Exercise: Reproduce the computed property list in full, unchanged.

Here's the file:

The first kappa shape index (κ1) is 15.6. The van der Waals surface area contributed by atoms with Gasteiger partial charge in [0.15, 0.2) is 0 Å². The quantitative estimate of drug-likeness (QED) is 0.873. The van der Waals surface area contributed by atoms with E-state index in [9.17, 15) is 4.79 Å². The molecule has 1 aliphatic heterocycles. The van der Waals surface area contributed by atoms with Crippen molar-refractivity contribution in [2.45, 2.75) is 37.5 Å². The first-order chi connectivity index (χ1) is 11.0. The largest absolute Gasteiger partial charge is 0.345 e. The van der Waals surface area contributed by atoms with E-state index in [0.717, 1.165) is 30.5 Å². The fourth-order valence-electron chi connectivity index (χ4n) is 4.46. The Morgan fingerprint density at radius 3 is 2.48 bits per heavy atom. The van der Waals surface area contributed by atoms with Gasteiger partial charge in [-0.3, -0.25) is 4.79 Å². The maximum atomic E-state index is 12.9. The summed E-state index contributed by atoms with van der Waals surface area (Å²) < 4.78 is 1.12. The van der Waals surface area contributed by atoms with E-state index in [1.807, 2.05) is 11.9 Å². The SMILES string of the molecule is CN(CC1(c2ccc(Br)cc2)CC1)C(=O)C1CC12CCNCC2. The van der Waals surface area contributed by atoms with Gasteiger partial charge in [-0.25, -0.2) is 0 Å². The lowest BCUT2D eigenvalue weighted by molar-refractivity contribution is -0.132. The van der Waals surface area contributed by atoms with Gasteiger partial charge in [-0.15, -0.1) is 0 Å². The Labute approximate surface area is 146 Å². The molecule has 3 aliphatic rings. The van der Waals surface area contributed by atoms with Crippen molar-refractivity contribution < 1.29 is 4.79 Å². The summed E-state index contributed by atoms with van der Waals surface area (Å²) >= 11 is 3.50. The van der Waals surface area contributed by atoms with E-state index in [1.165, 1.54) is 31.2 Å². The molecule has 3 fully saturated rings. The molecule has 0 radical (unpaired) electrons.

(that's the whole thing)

The first kappa shape index (κ1) is 15.6. The van der Waals surface area contributed by atoms with Gasteiger partial charge in [0.15, 0.2) is 0 Å². The quantitative estimate of drug-likeness (QED) is 0.873. The van der Waals surface area contributed by atoms with E-state index in [9.17, 15) is 4.79 Å². The molecule has 1 aliphatic heterocycles. The van der Waals surface area contributed by atoms with Crippen molar-refractivity contribution in [2.45, 2.75) is 37.5 Å². The first-order chi connectivity index (χ1) is 11.0. The largest absolute Gasteiger partial charge is 0.345 e. The van der Waals surface area contributed by atoms with E-state index in [0.717, 1.165) is 30.5 Å². The fourth-order valence-electron chi connectivity index (χ4n) is 4.46. The Morgan fingerprint density at radius 3 is 2.48 bits per heavy atom. The van der Waals surface area contributed by atoms with Gasteiger partial charge in [-0.3, -0.25) is 4.79 Å². The maximum atomic E-state index is 12.9. The summed E-state index contributed by atoms with van der Waals surface area (Å²) < 4.78 is 1.12. The van der Waals surface area contributed by atoms with E-state index in [1.807, 2.05) is 11.9 Å². The SMILES string of the molecule is CN(CC1(c2ccc(Br)cc2)CC1)C(=O)C1CC12CCNCC2. The van der Waals surface area contributed by atoms with Gasteiger partial charge in [-0.25, -0.2) is 0 Å². The lowest BCUT2D eigenvalue weighted by molar-refractivity contribution is -0.132. The van der Waals surface area contributed by atoms with Gasteiger partial charge in [-0.15, -0.1) is 0 Å². The Labute approximate surface area is 146 Å². The molecule has 3 aliphatic rings. The van der Waals surface area contributed by atoms with Crippen molar-refractivity contribution < 1.29 is 4.79 Å². The summed E-state index contributed by atoms with van der Waals surface area (Å²) >= 11 is 3.50. The van der Waals surface area contributed by atoms with E-state index in [1.165, 1.54) is 31.2 Å². The molecule has 3 fully saturated rings. The molecule has 0 radical (unpaired) electrons.